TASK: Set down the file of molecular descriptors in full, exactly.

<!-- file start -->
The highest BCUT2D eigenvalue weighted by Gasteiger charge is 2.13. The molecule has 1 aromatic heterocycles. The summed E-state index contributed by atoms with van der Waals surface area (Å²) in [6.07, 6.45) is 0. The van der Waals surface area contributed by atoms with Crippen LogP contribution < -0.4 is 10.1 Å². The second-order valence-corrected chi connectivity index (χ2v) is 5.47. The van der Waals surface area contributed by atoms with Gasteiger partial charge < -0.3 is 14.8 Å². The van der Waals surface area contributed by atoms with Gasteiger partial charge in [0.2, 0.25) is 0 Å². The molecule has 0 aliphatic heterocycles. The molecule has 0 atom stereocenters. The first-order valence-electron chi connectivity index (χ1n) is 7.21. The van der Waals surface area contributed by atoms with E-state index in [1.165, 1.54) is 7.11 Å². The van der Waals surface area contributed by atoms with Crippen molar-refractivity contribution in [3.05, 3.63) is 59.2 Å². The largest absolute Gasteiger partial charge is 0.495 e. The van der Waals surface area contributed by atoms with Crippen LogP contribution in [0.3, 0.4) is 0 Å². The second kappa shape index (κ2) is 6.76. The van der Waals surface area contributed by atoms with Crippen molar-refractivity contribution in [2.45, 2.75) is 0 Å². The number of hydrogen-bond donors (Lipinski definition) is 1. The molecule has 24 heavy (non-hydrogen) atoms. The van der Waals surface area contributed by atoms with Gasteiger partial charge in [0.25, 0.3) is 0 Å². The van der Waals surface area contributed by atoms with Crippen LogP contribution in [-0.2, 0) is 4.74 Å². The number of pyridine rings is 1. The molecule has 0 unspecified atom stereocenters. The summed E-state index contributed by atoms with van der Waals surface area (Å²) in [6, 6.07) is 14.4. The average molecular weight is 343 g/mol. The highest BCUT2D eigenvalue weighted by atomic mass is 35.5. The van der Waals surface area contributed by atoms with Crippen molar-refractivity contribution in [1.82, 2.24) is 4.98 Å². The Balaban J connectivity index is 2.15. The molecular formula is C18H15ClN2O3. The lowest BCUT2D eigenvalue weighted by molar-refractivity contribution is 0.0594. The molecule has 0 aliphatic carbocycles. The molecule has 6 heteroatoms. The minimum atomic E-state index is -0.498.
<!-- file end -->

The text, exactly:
The highest BCUT2D eigenvalue weighted by Gasteiger charge is 2.13. The molecule has 1 aromatic heterocycles. The summed E-state index contributed by atoms with van der Waals surface area (Å²) in [6.07, 6.45) is 0. The van der Waals surface area contributed by atoms with Crippen LogP contribution < -0.4 is 10.1 Å². The second-order valence-corrected chi connectivity index (χ2v) is 5.47. The van der Waals surface area contributed by atoms with Gasteiger partial charge < -0.3 is 14.8 Å². The van der Waals surface area contributed by atoms with Gasteiger partial charge in [0.2, 0.25) is 0 Å². The molecule has 0 aliphatic heterocycles. The molecule has 0 atom stereocenters. The first-order valence-electron chi connectivity index (χ1n) is 7.21. The van der Waals surface area contributed by atoms with E-state index in [1.165, 1.54) is 7.11 Å². The van der Waals surface area contributed by atoms with Crippen molar-refractivity contribution in [3.05, 3.63) is 59.2 Å². The largest absolute Gasteiger partial charge is 0.495 e. The van der Waals surface area contributed by atoms with Crippen LogP contribution in [0.3, 0.4) is 0 Å². The second kappa shape index (κ2) is 6.76. The van der Waals surface area contributed by atoms with Crippen molar-refractivity contribution in [2.45, 2.75) is 0 Å². The number of hydrogen-bond donors (Lipinski definition) is 1. The molecule has 24 heavy (non-hydrogen) atoms. The van der Waals surface area contributed by atoms with Gasteiger partial charge in [0.25, 0.3) is 0 Å². The van der Waals surface area contributed by atoms with Crippen LogP contribution in [-0.2, 0) is 4.74 Å². The number of pyridine rings is 1. The molecule has 0 unspecified atom stereocenters. The summed E-state index contributed by atoms with van der Waals surface area (Å²) in [6, 6.07) is 14.4. The average molecular weight is 343 g/mol. The highest BCUT2D eigenvalue weighted by atomic mass is 35.5. The van der Waals surface area contributed by atoms with Crippen molar-refractivity contribution in [1.82, 2.24) is 4.98 Å². The Balaban J connectivity index is 2.15. The molecular formula is C18H15ClN2O3. The lowest BCUT2D eigenvalue weighted by molar-refractivity contribution is 0.0594. The molecule has 0 aliphatic carbocycles. The molecule has 6 heteroatoms. The minimum atomic E-state index is -0.498.